In 1947, Hayford Peirce’s widow, Polly Peirce, gave Dumbarton Oaks a miniature mosaicMarch 30, 1931. Hayford Peirce had acquired the mosaic icon for £880; See Royall Tyler to Mildred Barnes Bliss, August 12, 1931. from Peirce’s collection in his memory. . The Blisses had the opportunity to acquire this mosaic icon in 1931 but did not pursue the purchase; See Royall Tyler to Mildred Barnes Bliss, Royall Tyler had suggested that she do so. She also lent other objects and Peirce’s some five thousand-piece Byzantine coin collection. In 1948, the Blisses would fund the acquisition of the coins and in 1963 Mildred Barnes Bliss would fund the acquisition of the objects. On December 18, 1947, Robert Woods Bliss wrote Royall Tyler:
We have seen the Peirce miniature mosaic, which is a wonder. I am about to write “Polly” to tell her how grateful and pleased we are to have at Dumbarton Oaks such an object as a memorial to Hayford. She has left at Dumbarton Oaks, as a loan, the rock-crystal ringBZ.1963.6. (?) and a red porphyry head,BZ.1963.5. both of which are very fine. In addition, she has deposited at Dumbarton Oaks, also on loan, that part of the collection of coins which was in America with the assurance that those coming from Europe will be added upon arrival. I have not seen the coins yet but Jack Thacher says they are very fine.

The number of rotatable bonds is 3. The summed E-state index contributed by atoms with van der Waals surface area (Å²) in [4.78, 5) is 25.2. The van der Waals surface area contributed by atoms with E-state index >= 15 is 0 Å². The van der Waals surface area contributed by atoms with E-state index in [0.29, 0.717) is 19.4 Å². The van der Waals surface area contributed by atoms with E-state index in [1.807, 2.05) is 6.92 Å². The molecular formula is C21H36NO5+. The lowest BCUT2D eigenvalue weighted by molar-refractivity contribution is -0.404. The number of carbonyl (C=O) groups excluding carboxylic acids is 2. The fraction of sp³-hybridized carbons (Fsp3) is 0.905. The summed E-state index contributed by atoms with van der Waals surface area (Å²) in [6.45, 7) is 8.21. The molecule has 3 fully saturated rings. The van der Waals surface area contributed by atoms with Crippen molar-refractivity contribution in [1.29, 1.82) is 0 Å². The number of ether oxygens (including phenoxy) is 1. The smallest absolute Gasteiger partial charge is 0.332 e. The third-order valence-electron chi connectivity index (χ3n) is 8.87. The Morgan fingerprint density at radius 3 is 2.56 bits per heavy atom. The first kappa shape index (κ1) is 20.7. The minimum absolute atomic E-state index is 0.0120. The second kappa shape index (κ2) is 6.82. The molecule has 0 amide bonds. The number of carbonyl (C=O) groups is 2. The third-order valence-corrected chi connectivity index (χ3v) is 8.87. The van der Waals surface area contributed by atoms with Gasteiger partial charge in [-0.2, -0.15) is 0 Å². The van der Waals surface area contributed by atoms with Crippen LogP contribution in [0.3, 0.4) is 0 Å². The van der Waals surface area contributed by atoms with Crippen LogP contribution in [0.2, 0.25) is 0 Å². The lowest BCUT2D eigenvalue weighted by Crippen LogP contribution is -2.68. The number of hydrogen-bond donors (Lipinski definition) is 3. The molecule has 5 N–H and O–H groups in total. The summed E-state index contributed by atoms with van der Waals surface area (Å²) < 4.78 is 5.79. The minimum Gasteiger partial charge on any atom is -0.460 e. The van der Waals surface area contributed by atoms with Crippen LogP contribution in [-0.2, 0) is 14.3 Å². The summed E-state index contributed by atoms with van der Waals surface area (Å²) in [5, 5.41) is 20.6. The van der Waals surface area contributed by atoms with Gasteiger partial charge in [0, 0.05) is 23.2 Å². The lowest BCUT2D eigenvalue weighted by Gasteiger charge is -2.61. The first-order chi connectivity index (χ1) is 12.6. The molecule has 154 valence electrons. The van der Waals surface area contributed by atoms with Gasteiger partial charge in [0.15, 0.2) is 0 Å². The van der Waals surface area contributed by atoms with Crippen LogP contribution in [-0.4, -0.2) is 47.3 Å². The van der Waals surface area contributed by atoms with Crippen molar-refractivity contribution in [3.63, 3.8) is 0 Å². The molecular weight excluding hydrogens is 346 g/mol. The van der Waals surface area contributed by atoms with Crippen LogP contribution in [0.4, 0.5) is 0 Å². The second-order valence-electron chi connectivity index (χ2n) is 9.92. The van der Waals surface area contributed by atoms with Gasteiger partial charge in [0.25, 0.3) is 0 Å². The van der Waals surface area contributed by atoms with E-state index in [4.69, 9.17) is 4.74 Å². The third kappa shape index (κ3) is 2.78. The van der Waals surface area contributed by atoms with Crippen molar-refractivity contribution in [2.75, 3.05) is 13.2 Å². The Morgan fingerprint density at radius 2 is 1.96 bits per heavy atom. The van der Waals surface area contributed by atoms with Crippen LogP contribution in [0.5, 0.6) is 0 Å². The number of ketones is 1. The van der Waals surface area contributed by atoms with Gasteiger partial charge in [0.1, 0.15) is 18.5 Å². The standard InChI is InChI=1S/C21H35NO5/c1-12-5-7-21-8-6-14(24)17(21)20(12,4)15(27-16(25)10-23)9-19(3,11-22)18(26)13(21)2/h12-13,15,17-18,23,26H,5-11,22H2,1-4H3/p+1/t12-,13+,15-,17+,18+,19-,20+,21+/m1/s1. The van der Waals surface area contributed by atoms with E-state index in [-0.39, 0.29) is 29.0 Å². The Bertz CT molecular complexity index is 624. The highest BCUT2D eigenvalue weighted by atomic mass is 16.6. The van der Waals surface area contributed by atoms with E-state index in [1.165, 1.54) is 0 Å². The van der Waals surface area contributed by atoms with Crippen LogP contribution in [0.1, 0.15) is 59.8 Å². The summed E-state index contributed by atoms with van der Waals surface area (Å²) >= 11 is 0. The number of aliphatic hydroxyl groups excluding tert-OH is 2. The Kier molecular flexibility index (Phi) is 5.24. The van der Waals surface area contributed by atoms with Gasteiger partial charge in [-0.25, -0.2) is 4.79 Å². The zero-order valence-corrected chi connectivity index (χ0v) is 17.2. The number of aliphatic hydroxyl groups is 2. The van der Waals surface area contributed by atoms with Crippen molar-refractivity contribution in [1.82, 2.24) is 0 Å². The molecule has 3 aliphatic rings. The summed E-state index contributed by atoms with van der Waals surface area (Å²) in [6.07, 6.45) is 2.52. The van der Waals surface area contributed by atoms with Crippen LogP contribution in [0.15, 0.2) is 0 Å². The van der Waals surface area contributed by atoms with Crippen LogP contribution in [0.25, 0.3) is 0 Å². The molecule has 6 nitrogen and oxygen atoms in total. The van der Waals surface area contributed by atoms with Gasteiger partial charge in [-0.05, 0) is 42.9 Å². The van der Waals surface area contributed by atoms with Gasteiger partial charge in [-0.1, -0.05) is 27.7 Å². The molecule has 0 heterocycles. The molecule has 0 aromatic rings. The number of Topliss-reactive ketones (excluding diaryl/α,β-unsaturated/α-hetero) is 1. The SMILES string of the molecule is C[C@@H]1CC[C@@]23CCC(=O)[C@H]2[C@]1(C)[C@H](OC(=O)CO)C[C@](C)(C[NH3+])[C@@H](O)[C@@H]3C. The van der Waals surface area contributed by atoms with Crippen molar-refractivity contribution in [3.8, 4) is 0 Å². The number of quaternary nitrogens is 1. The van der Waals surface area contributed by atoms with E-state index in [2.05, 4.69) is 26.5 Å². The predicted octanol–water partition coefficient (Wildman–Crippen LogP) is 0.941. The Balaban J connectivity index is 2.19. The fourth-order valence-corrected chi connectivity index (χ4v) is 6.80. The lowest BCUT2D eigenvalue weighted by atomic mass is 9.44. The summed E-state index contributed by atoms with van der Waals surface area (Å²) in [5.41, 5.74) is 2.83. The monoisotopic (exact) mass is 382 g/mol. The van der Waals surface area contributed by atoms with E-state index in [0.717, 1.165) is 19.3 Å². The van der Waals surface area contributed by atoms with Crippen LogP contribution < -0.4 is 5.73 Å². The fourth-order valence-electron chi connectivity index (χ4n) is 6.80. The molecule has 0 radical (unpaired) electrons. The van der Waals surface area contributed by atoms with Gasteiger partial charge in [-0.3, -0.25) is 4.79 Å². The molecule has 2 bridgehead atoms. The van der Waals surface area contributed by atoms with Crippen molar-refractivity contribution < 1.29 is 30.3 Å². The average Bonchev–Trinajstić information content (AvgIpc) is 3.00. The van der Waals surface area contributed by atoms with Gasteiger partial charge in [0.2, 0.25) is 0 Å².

Polly Peirce remarried on September 16, 1948, which occasioned Royall Tyler to write Mildred Barnes Bliss on November 7, 1948: “Thank Heaven Polly gave you the miniature mosaic before she married the man who runs a theatre!The Bar Harbor Playhouse in Bar Harbor, Maine, managed by the actor, director, and producer, Theodore Leavitt. I doubt whether, had the theatre been in the foreground when that matter was being considered, there would have been any question of a gift.”
The Blisses returned to Europe in 1947, visited friends in Stockholm, were reunited with the Tylers in Paris, and then made their long-awaited visit to Istanbul to see the Byzantine monuments of that city and inspect the work of the Byzantine Institute. They had hoped that Royall Tyler could accompany them, but his assignment as chief financial consultant to the United Nations Economic Survey MissionThe United Nations Economic Survey Mission for the Middle East had been established by the Palestine Conciliation Commission on August 23, 1949, to deal with the question of Palestinian refugees. prevented it. Robert Woods Bliss had written him on June 21, 1947: “Incidentally, we are going on eventually to Istanbul to see the Santa Sofia and all the rest of the great Byzantine monuments in that city. Couldn’t you arrange to go with us?!?!!” Mildred Barnes Bliss sent him a card from Istanbul,See Robert Woods Bliss to Royall Tyler, June 21, 1947. the present whereabouts of which are unknown. However, she also wrote Bernard Berenson from Istanbul at about the same time, and what she wrote him probably echoed her words to Tyler: “I [saw] ‘Aya Sofia on Monday! No work of man that I have seen conveys such a sense of space & not even a humming bird soars & floats more easily. What that great church must have been before those Vulcherous Latins looted it!”Mildred Barnes Bliss to Bernard Berenson from Istanbul, October 21, 1947, Villa I Tatti—the Harvard University Center for Renaissance Studies Archives, Bliss correspondence file.